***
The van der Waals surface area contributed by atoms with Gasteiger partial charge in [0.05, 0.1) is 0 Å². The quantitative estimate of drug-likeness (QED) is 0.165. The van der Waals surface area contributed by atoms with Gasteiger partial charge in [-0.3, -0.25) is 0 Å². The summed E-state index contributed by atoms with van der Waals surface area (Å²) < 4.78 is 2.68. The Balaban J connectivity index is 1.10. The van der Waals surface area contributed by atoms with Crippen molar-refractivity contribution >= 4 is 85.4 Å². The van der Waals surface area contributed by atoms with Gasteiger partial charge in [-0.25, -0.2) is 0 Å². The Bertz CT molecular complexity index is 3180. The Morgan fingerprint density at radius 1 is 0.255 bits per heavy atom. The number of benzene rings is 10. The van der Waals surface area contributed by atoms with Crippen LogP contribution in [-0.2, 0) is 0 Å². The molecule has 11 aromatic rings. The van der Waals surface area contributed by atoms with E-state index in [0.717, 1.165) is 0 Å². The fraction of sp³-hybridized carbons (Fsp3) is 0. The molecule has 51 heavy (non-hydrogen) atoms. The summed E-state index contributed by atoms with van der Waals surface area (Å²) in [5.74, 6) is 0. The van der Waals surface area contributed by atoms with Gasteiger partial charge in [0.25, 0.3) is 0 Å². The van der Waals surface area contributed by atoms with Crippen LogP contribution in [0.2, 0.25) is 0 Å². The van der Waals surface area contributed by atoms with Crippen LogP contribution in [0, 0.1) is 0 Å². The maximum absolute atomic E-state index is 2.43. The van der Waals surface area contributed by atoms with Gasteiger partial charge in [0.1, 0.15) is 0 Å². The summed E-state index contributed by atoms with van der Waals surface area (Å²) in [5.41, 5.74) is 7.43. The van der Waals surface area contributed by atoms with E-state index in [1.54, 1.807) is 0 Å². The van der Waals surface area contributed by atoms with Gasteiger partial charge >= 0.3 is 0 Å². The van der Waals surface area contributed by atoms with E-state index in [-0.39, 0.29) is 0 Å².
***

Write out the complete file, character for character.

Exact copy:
The van der Waals surface area contributed by atoms with Gasteiger partial charge in [0.05, 0.1) is 0 Å². The quantitative estimate of drug-likeness (QED) is 0.165. The van der Waals surface area contributed by atoms with Gasteiger partial charge in [-0.3, -0.25) is 0 Å². The summed E-state index contributed by atoms with van der Waals surface area (Å²) < 4.78 is 2.68. The Balaban J connectivity index is 1.10. The van der Waals surface area contributed by atoms with Crippen molar-refractivity contribution >= 4 is 85.4 Å². The van der Waals surface area contributed by atoms with Gasteiger partial charge in [-0.25, -0.2) is 0 Å². The Bertz CT molecular complexity index is 3180. The Morgan fingerprint density at radius 1 is 0.255 bits per heavy atom. The number of benzene rings is 10. The van der Waals surface area contributed by atoms with Crippen LogP contribution in [-0.2, 0) is 0 Å². The molecule has 11 aromatic rings. The van der Waals surface area contributed by atoms with E-state index in [0.717, 1.165) is 0 Å². The fraction of sp³-hybridized carbons (Fsp3) is 0. The molecule has 51 heavy (non-hydrogen) atoms. The summed E-state index contributed by atoms with van der Waals surface area (Å²) in [5.74, 6) is 0. The van der Waals surface area contributed by atoms with Gasteiger partial charge in [0.25, 0.3) is 0 Å². The van der Waals surface area contributed by atoms with Crippen LogP contribution in [0.2, 0.25) is 0 Å². The van der Waals surface area contributed by atoms with Crippen LogP contribution in [0, 0.1) is 0 Å². The maximum absolute atomic E-state index is 2.43. The van der Waals surface area contributed by atoms with Gasteiger partial charge in [0.1, 0.15) is 0 Å². The summed E-state index contributed by atoms with van der Waals surface area (Å²) in [5.41, 5.74) is 7.43. The van der Waals surface area contributed by atoms with E-state index in [1.54, 1.807) is 0 Å². The van der Waals surface area contributed by atoms with Gasteiger partial charge >= 0.3 is 0 Å². The van der Waals surface area contributed by atoms with E-state index in [-0.39, 0.29) is 0 Å².